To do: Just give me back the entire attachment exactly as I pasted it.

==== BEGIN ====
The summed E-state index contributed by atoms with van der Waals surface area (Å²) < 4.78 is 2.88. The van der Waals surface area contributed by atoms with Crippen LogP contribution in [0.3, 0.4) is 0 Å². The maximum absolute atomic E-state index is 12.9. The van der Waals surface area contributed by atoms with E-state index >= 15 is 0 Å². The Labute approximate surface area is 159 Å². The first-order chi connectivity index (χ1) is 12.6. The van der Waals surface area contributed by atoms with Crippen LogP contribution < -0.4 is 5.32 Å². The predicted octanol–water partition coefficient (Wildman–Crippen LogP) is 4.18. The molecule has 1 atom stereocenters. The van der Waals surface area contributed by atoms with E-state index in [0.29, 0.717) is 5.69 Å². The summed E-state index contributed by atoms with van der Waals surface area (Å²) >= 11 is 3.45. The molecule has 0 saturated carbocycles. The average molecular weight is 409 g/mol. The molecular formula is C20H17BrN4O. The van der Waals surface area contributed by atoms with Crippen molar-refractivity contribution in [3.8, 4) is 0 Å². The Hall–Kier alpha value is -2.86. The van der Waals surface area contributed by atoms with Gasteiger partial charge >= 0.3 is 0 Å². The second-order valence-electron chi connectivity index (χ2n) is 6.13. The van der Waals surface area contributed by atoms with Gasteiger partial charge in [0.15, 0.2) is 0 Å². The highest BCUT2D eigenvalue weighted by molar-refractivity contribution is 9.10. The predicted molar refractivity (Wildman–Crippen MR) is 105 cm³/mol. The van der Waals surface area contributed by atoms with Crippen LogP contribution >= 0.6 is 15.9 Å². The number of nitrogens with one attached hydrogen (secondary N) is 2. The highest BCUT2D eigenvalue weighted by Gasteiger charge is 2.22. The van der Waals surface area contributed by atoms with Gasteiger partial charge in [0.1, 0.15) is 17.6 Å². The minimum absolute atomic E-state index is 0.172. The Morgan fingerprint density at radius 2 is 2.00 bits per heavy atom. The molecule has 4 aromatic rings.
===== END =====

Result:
The summed E-state index contributed by atoms with van der Waals surface area (Å²) < 4.78 is 2.88. The van der Waals surface area contributed by atoms with Crippen LogP contribution in [0.3, 0.4) is 0 Å². The maximum absolute atomic E-state index is 12.9. The van der Waals surface area contributed by atoms with E-state index >= 15 is 0 Å². The Labute approximate surface area is 159 Å². The first-order chi connectivity index (χ1) is 12.6. The van der Waals surface area contributed by atoms with Crippen LogP contribution < -0.4 is 5.32 Å². The predicted octanol–water partition coefficient (Wildman–Crippen LogP) is 4.18. The molecule has 1 atom stereocenters. The van der Waals surface area contributed by atoms with E-state index in [0.29, 0.717) is 5.69 Å². The summed E-state index contributed by atoms with van der Waals surface area (Å²) >= 11 is 3.45. The molecule has 0 saturated carbocycles. The average molecular weight is 409 g/mol. The molecular formula is C20H17BrN4O. The van der Waals surface area contributed by atoms with Crippen molar-refractivity contribution in [3.8, 4) is 0 Å². The Hall–Kier alpha value is -2.86. The van der Waals surface area contributed by atoms with Gasteiger partial charge >= 0.3 is 0 Å². The second-order valence-electron chi connectivity index (χ2n) is 6.13. The van der Waals surface area contributed by atoms with Gasteiger partial charge in [0.15, 0.2) is 0 Å². The highest BCUT2D eigenvalue weighted by molar-refractivity contribution is 9.10. The predicted molar refractivity (Wildman–Crippen MR) is 105 cm³/mol. The van der Waals surface area contributed by atoms with Crippen LogP contribution >= 0.6 is 15.9 Å². The number of nitrogens with one attached hydrogen (secondary N) is 2. The highest BCUT2D eigenvalue weighted by Gasteiger charge is 2.22. The van der Waals surface area contributed by atoms with Gasteiger partial charge in [0.1, 0.15) is 17.6 Å². The minimum absolute atomic E-state index is 0.172. The Morgan fingerprint density at radius 2 is 2.00 bits per heavy atom. The molecule has 4 aromatic rings.